Rep. Ruben Gallego writes an ode to his fellow marines, vets in new book

On January 6, as rioters banged on the doors to the floor of the United States Capitol, Rep. Ruben Gallego in action, jumped on the furniture of the house to force calm, instructed those present to inhale their gas masks and led them to safety.

They were in a war zone against the Democratic congressman, an Iraq veteran, he said in his newly published book.

Gallego was in Marine mode, but his mind also went back to the promise he’d made to look after Lance Cpl. Jonathan Grant, his best friend in Iraq – whom he couldn’t save from an improvised explosion or IED attack.

“What motivated me to move was the terrifying faces I saw on the young staffers who looked like they were about to face their deaths,” Gallego told NBC News this week. “It just reminded me of the young men I served with and the faces I saw in battle.”

The young faces he was reminded of, what they endured and what they lost is what Gallego has tried to etch in his new book, “They Called Us ‘Lucky’: The Life and Afterlife of the Iraq War’s Hardest Hit Unit.”

They called us “Lucky”HarperCollins

The book was finished in December, but Gallego reopened it to add details and his thoughts on the January 6 attack.

“You never know where war will find you, or where your oath as a Marine will be tested,” Gallego wrote in the book, released Tuesday.

Written with “American Sniper” author Jim DeFelice, Gallego’s book is a poignant account of his time with the Lima Company during the Iraq War and how it went from “Lucky Lima” — as the unit had the fewest casualties, despite weeks of combat – to be known as the unit that saw more casualties than any other in a single war.

It is an ode to his brothers in arms, those who survived the war and those who did not.

It is also a cathartic step for him in confronting the grief and guilt of the war that haunt him, even though he functions in the highest echelons of government.

“It is a story that will never be forgotten. This was the hardest hit unit in the Iraq war,” said Gallego, whose unit was in Iraq from March to October 2005. I had experienced. It also brought back a lot of memories that I had suppressed.”

Gallego didn’t want to write the book, “because I knew it would be painful,” he said, but his former comrades had asked him. With his fame in Congress, he saw it as his responsibility.

With his fellow Marines in Iraq, in 2005. From left to right: Gilbert Miera, Ruben Gallego, Jonathan Grant and Cheston Bailon.Courtesy Rep. Ruben Gallego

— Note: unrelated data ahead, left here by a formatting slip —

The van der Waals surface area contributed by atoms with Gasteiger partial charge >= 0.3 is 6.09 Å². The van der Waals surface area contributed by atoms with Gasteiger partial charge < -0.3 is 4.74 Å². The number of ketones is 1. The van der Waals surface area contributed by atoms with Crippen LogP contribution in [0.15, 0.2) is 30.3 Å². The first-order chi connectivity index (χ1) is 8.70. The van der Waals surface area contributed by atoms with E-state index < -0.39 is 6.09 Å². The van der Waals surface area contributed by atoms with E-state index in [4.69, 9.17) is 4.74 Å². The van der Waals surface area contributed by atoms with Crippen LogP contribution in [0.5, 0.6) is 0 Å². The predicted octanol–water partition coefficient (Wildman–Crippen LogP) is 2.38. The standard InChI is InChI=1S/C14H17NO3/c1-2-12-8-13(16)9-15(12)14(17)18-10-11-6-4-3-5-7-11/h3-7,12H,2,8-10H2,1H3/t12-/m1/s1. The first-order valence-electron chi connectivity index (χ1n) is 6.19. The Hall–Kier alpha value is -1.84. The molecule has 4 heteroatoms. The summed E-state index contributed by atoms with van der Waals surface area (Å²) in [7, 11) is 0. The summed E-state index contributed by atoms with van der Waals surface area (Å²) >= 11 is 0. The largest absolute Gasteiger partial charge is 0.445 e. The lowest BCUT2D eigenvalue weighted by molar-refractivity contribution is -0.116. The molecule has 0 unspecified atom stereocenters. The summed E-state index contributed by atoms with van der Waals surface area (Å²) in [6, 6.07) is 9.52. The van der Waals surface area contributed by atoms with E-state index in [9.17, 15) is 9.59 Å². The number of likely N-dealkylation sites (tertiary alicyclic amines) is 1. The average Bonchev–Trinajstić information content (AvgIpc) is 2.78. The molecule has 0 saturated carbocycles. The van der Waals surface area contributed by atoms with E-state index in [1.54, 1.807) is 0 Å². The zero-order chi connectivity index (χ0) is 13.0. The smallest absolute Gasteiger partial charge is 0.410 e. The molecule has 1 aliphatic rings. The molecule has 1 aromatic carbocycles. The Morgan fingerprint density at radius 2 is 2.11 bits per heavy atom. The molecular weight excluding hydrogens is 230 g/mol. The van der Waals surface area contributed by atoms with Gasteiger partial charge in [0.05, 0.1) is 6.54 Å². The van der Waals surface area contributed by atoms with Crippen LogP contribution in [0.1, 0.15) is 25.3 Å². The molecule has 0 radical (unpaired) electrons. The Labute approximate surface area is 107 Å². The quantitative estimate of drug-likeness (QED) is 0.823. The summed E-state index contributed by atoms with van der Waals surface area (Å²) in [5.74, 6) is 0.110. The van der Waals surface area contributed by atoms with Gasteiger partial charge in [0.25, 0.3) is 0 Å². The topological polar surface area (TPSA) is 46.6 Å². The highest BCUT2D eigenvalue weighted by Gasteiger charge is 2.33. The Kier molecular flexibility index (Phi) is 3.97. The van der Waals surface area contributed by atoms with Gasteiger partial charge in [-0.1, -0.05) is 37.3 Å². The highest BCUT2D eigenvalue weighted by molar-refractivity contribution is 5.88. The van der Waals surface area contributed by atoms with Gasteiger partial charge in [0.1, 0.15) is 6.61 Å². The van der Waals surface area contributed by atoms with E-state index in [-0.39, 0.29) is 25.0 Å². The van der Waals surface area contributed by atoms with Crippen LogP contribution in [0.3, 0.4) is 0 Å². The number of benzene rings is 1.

His goal, he said, was to try to make war real. He wants Americans on Veterans Day to think not of the older men or women who tell their war stories, but of the 18- and 19-year-olds they were and soldiers when they go into battle.

“Too often, on Veterans Day, people look at the older veteran, who they are now. What I want you to know is who they were then, fighting in these horrible situations,” he said. “They’re not the 41-year-old chubby man with a career. It was the 18- and 19-year-olds who went through tough battles led by young men in their twenties. That’s war.”

‘When the war comes home with you’

The book is interspersed with Gallego’s account of him racing anxiously across the dark desert of New Mexico while trying to keep his fellow Lima Company member Jonithan McKenzie on the phone, who called him to ask if they were really fighting. goods. When McKenzie went to seek mental health care, the Department of Veterans Affairs refused him help, saying he was not in combat, the book says.

“What happened to McKenzie actually happened. When I was talking to McKenzie on that drive to Albuquerque, I tried to stop him from jumping off a ledge, but I realize I was talking to myself said Gallego. “This is the interplay between two close friends who were strong men but now felt the effects of PTSD in the post-war era. This is what happens when war comes home to you.”

Gallego’s unit, 3rd Battalion, 25th Regiment, lost 48 men, the most casualties for a naval unit since the 1983 Beirut bombing, Gallego said in the book.

Gallego kept track of his own escapes from death in battle – 11 of them.

Gallego was elected to Congress in 2014 and represents Arizona’s 7th congressional district. He is a member of the House Armed Services Committee.